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SARS’ New Search and Seizure Powers… and Your New Rights

30 September 2011   (0 Comments)
Posted by: Author: Monique Vanek
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SARS’ New Search and Seizure Powers… and Your New Rights

Should the Tax Administration Bill be passed in its current form, it will impact the rights of all taxpayer—negatively and positively.Search and seizure of your premises Taxpayers will be affected negatively, as it will allow SARS to knock on your door and conduct a search and seizure without a court order.

SARS may conduct the search and seizure where a senior SARS official has reasonable grounds to believe that there may be imminent removal or destruction of documents likely to be found on your premises, as it argues that if it were to apply for a search warrant,a delay would defeat the object of the search and seizure, says Muneer Hassan, project director of tax for the South African Institute of Chartered Accountants (SAICA). Legal opinion has been mixed on whether this is unconstitutional, but Hassan suggests that one way SARS can overcome the fear is for documents seized to be placed in the custody of the court, and that the court sanctions the seizure after the event.

Audits
Taxpayers will also be affected positively, as SARS will have to keep you in the loop every step of the way in an audit. Currently if you enter an audit process, SARS is not required to do this.Hassan says that once the Bill is passed, SARS will have to give you regular reports on the progress and issue you with its findings—even if it found nothing.

Objections
Another benefit will be that SARS will have to tell you the reasons for disallowing an objection—currently this is provided for in the regulations, but not in the main Act,notes Hassan.

Public protector
A further advantage of the Bill is that it will give taxpayers more avenues for laying complaints.You will be able to lay a complaint with SARS’ Service Monitoring Office(SSMO), then the Tax Ombud, and finally the Public Protector. At any stage you still have access to the courts.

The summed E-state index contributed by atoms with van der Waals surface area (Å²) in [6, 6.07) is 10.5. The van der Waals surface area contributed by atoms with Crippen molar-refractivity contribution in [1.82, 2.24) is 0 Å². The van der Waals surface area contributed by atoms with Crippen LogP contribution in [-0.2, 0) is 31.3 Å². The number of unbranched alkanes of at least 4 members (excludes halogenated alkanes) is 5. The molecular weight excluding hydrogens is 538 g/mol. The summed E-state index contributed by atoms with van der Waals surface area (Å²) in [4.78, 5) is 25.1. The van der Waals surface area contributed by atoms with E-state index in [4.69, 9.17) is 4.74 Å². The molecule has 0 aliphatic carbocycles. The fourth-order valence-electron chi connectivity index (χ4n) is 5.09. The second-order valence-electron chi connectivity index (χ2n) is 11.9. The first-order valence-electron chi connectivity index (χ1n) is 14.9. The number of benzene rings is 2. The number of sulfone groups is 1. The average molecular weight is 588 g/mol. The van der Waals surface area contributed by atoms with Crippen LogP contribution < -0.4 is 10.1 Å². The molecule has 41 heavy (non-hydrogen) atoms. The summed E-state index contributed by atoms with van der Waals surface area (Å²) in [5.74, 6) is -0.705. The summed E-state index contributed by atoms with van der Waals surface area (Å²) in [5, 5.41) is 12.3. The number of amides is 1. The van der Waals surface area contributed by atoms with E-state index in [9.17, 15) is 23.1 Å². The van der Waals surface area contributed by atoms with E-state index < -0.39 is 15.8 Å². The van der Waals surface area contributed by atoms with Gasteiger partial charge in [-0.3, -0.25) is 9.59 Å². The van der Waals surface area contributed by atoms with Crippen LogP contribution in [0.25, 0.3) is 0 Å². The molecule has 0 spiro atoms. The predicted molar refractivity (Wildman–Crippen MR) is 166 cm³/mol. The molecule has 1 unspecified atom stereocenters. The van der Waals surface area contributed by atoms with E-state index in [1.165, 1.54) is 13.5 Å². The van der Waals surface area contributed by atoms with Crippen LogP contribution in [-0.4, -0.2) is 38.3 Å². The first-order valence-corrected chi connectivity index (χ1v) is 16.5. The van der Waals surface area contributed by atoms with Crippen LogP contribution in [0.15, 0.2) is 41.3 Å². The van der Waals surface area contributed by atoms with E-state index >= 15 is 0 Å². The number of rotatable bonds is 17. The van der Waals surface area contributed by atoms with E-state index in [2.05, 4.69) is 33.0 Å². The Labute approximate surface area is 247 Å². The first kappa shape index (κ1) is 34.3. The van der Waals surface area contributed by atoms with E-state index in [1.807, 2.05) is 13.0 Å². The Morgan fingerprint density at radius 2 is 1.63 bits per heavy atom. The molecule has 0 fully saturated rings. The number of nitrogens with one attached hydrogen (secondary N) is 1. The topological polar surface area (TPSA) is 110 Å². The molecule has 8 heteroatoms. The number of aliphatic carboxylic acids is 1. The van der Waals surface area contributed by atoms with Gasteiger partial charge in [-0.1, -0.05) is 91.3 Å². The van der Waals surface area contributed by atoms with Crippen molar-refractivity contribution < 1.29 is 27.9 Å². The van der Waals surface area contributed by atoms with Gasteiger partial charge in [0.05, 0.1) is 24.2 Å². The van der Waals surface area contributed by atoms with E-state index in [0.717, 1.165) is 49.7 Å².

However, Hassan warns that if the Bill is passed in its current form, the independence of the Tax Ombud will be questioned, given that it will be funded from SARS’ budget—even if it is just a perception.Hassan suggests that government moves the funding into the National Treasury Budget, to deal with the perceived conflict.

Hassan also argues that the Tax Ombud's powers are not wide enough in terms of its mandate.For example, if a taxpayer objects to a SARS audit or finding and SARS does not deal with the objection in the prescribed time, then the Tax Ombud should have the ability to mandate SARS to deal with the objection within a reasonable time frame—and if it does not, then the objection should be deemed allowed by SARS.Hassan reckons that the Bill could be signed before the end of year, and certain provisions could become effective on 1 January 2012.

Other areas to be welcomed include the simplicity of the drafting language used, a permanent voluntary disclosure programme, and the extended SARS consultation process adopted with this Bill, notes Hassan.

Source: By Monique Vanek (Tax breaks)



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